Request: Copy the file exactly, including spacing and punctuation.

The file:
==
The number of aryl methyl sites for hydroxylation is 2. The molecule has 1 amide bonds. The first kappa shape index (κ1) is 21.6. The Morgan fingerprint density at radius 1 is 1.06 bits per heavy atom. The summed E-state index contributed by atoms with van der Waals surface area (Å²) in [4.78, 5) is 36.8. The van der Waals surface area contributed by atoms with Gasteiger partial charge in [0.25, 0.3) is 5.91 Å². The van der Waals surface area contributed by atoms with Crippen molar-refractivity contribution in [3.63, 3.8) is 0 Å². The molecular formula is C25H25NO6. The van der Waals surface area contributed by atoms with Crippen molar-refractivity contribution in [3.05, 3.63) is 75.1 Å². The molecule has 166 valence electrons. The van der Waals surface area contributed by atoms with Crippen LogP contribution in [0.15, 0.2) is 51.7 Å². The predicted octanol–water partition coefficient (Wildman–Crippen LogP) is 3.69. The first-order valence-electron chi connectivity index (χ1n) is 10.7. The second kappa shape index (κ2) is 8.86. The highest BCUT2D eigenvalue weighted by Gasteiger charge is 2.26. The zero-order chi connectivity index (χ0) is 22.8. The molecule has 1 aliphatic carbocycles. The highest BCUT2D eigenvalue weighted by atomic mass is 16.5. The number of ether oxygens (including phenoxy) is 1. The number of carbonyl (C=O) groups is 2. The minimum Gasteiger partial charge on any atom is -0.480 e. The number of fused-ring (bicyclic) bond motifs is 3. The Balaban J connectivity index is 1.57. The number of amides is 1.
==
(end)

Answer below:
The number of aryl methyl sites for hydroxylation is 2. The molecule has 1 amide bonds. The first kappa shape index (κ1) is 21.6. The Morgan fingerprint density at radius 1 is 1.06 bits per heavy atom. The summed E-state index contributed by atoms with van der Waals surface area (Å²) in [4.78, 5) is 36.8. The van der Waals surface area contributed by atoms with Gasteiger partial charge in [0.25, 0.3) is 5.91 Å². The van der Waals surface area contributed by atoms with Crippen molar-refractivity contribution in [3.63, 3.8) is 0 Å². The molecular formula is C25H25NO6. The van der Waals surface area contributed by atoms with Crippen molar-refractivity contribution in [3.05, 3.63) is 75.1 Å². The molecule has 166 valence electrons. The van der Waals surface area contributed by atoms with Crippen LogP contribution in [0.15, 0.2) is 51.7 Å². The predicted octanol–water partition coefficient (Wildman–Crippen LogP) is 3.69. The first-order valence-electron chi connectivity index (χ1n) is 10.7. The second kappa shape index (κ2) is 8.86. The highest BCUT2D eigenvalue weighted by Gasteiger charge is 2.26. The zero-order chi connectivity index (χ0) is 22.8. The molecule has 1 aliphatic carbocycles. The highest BCUT2D eigenvalue weighted by atomic mass is 16.5. The number of ether oxygens (including phenoxy) is 1. The number of carbonyl (C=O) groups is 2. The minimum Gasteiger partial charge on any atom is -0.480 e. The number of fused-ring (bicyclic) bond motifs is 3. The Balaban J connectivity index is 1.57. The number of amides is 1.